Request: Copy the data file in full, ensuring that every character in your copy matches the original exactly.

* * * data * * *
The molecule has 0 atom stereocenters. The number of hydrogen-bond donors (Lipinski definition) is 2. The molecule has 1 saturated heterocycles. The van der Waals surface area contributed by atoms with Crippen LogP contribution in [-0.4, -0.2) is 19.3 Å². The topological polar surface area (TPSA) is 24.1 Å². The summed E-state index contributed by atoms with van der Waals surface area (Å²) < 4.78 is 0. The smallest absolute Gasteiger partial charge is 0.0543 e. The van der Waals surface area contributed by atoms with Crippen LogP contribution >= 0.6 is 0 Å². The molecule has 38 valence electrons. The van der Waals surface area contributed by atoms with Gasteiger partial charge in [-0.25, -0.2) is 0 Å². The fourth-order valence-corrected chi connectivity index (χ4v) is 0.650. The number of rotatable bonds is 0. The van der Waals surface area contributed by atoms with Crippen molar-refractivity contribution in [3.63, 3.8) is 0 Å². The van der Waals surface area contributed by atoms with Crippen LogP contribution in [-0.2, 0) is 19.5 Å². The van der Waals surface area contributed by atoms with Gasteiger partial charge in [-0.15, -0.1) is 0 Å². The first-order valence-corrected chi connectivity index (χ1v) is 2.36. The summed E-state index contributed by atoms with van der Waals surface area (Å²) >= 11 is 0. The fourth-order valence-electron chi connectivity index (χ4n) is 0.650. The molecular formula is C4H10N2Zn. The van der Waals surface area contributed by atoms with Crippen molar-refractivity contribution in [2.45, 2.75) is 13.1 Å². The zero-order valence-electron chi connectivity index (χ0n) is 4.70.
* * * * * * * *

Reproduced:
The molecule has 0 atom stereocenters. The number of hydrogen-bond donors (Lipinski definition) is 2. The molecule has 1 saturated heterocycles. The van der Waals surface area contributed by atoms with Crippen LogP contribution in [-0.4, -0.2) is 19.3 Å². The topological polar surface area (TPSA) is 24.1 Å². The summed E-state index contributed by atoms with van der Waals surface area (Å²) < 4.78 is 0. The smallest absolute Gasteiger partial charge is 0.0543 e. The van der Waals surface area contributed by atoms with Crippen LogP contribution >= 0.6 is 0 Å². The molecule has 38 valence electrons. The van der Waals surface area contributed by atoms with Gasteiger partial charge in [-0.25, -0.2) is 0 Å². The fourth-order valence-corrected chi connectivity index (χ4v) is 0.650. The number of rotatable bonds is 0. The van der Waals surface area contributed by atoms with Crippen molar-refractivity contribution in [3.63, 3.8) is 0 Å². The van der Waals surface area contributed by atoms with Crippen LogP contribution in [-0.2, 0) is 19.5 Å². The van der Waals surface area contributed by atoms with Gasteiger partial charge in [-0.15, -0.1) is 0 Å². The first-order valence-corrected chi connectivity index (χ1v) is 2.36. The summed E-state index contributed by atoms with van der Waals surface area (Å²) >= 11 is 0. The fourth-order valence-electron chi connectivity index (χ4n) is 0.650. The molecular formula is C4H10N2Zn. The van der Waals surface area contributed by atoms with Crippen molar-refractivity contribution in [2.45, 2.75) is 13.1 Å². The zero-order valence-electron chi connectivity index (χ0n) is 4.70.